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Project Name: Research on Metal Speciation
Country: USA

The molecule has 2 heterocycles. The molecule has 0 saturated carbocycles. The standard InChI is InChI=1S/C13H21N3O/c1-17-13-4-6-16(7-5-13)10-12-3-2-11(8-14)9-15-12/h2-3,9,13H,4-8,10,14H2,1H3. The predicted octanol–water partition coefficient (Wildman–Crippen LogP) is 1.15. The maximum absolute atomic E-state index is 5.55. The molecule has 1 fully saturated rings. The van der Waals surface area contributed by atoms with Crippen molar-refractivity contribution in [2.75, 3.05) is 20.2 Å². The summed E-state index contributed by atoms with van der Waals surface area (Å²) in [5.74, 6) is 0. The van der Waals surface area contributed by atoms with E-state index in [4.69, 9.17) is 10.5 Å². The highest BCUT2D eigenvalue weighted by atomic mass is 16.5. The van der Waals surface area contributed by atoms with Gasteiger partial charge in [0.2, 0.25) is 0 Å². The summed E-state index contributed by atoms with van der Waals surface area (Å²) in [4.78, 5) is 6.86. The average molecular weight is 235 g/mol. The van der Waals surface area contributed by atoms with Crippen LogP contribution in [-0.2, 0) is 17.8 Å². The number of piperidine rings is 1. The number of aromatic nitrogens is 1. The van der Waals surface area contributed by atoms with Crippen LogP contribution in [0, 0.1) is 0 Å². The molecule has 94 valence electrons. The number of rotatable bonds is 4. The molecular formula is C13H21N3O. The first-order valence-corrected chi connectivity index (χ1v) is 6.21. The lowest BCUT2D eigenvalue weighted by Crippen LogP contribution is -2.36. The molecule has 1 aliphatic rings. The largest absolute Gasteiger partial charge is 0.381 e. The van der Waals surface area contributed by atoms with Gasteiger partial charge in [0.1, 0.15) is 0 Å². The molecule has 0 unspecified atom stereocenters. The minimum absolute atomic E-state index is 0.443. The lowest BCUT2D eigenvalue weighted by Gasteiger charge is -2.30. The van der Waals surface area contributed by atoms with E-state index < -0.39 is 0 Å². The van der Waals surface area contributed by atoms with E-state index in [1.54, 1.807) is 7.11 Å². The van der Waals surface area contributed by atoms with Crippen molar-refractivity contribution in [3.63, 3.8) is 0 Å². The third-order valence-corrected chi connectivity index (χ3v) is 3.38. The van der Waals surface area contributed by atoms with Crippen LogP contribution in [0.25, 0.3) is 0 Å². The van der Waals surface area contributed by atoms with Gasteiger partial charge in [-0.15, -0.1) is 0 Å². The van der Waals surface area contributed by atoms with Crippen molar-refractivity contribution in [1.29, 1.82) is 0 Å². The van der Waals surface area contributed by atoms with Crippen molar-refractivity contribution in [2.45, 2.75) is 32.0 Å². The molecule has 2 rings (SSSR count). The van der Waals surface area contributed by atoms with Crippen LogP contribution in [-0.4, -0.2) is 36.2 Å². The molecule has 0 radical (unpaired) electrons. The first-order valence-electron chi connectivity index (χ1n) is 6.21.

Description: Water quality standards for metals in textile effluents severely restrict permit limits and result in significant capital outlays for wastewater treatment plant improvements. In some cases, textile facilities may be required to close down or relocate due to costs associated with treatment. Ironically, many dischargers with high metals concentrations do not exhibit aquatic toxicity caused by the metals present. Thus, metals present do not appear to be bioavailable or in a form toxic to aquatic life. A study was performed to demonstrate the stability and "non-bioavailability" of metals present in textile effluents. Results were used in an attempt to obtain variances in metal limits for textile NPDES permits. The research involved the evaluation of methods for the speciation of metal dyes from textile wastewaters. The methods included ultrafiltration, copper ion selective electrode, ion exchange resins, and solid phase extraction. Ultrafiltration was found to be most appropriate for separation of non-bioavailable fractions. Aquatic toxicity testing was performed to verify results. Based on the results of this study, the EPA and the American Textile Manufacturers Institute jointly funded additional research. This research developed an analytical methodology now used for measurement and regulation of bioavailable metals in textile effluents.
 

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